Haltemprice and Howden by-election

Britain: SEP campaigns in Cottingham

By our reporters
2 July 2008

A team has been campaigning for Socialist Equality Party candidate Chris Talbot in the historic Yorkshire village of Cottingham, where they were received with interest and a serious desire to discuss political issues.

The Haltemprice and Howden constituency is to vote in a by-election on July 10, after Conservative candidate David Davis resigned as an MP in protest against Labour’s extending detention without trial to 42 days.

Although the constituency as a whole has a high average income, Cottingham, lying just to the northwest of the city of Hull, is characterised by sharp social divisions, by no means conforming to the media presentation of the constituency as a wealthy rural farming area. Campaigners spent days talking to working people of all ages outside charity shops and cheap food retailers. Hundreds of copies of the SEP election statement were distributed.

The response to the SEP from Cottingham residents stands in sharp contrast to the mainstream media’s orchestrated refusal to take the by-election seriously. While a number of people expressed support for Davis, the media presentation of the campaign as a walk in the park for Davis bears no relationship to reality, certainly in this working class corner of the constituency.

Many social questions were discussed. Cottingham was one of many areas hit by serious flooding last year. Thousands of homes across the UK were damaged and destroyed, as a consequence of decades of neglect of flood defences and the starvation of funds from drainage and sewerage systems due to privatisation. Several people commented about what this had meant for their lives. An entire year had been lost in pursuit of adequate housing and compensation. Hundreds of families are still living in caravans, while their homes remain uninhabitable.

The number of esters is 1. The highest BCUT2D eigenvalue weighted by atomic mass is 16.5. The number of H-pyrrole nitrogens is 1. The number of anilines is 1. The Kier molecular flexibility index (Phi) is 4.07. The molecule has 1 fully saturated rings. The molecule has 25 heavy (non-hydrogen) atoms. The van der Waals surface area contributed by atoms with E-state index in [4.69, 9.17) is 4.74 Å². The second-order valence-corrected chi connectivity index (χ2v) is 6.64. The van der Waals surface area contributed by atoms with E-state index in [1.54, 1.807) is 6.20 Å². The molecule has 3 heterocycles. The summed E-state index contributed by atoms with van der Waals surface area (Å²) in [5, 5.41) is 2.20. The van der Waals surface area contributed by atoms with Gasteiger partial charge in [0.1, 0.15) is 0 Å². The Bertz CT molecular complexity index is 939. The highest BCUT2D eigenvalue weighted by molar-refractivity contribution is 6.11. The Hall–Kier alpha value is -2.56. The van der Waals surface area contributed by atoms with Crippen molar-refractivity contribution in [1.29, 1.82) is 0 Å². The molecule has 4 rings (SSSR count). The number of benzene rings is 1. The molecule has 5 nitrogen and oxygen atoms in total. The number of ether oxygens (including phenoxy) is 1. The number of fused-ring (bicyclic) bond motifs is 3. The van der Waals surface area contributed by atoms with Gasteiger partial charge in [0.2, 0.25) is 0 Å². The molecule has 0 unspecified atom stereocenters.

People complained about the consequences of the economic crisis, in terms of relentless pressures on jobs, health, schools and social services. An older woman, commenting on the escalating cost of food and fuel asked, “Do they want to kill us?”

But what also emerged was a desire to grapple with complex political issues.

Alongside general hatred for the Labour government, many expressed their abiding distrust of the Tories. One woman recalled how her husband had been a miner. Following the 1984-1985 miners’ strike, he had been forced to become a contract worker in private mines. She had seen the SEP candidate reported in the local press and was intending to vote for the SEP.

David Davis and strike-breaking

Some had particularly bitter experiences of Davis. Fred, a former merchant seaman, who had also read the SEP manifesto and agreed with it, brought a press cutting from the local Hull Daily Mail, November 18, 1988, to the SEP stall. The article, sub-headed, “We could crush strike”, reported Davis’s paper, “Clear the Decks,” written for the right-wing Centre for Policy Studies, in which he outlined a plan to provoke, and then break, a strike amongst dockworkers.

Davis, now championed by senior figures on the British left, including Tony Benn, explained in 1988 how a dock strike could be triggered just after Christmas, when workers had least money. A final date could be put for the dismissal of strikers to increase pressure on them. Davis’s intention was to break up the National Dock Labour Scheme, which at the time provided a regulated framework of working conditions for thousands of dockworkers in most British ports.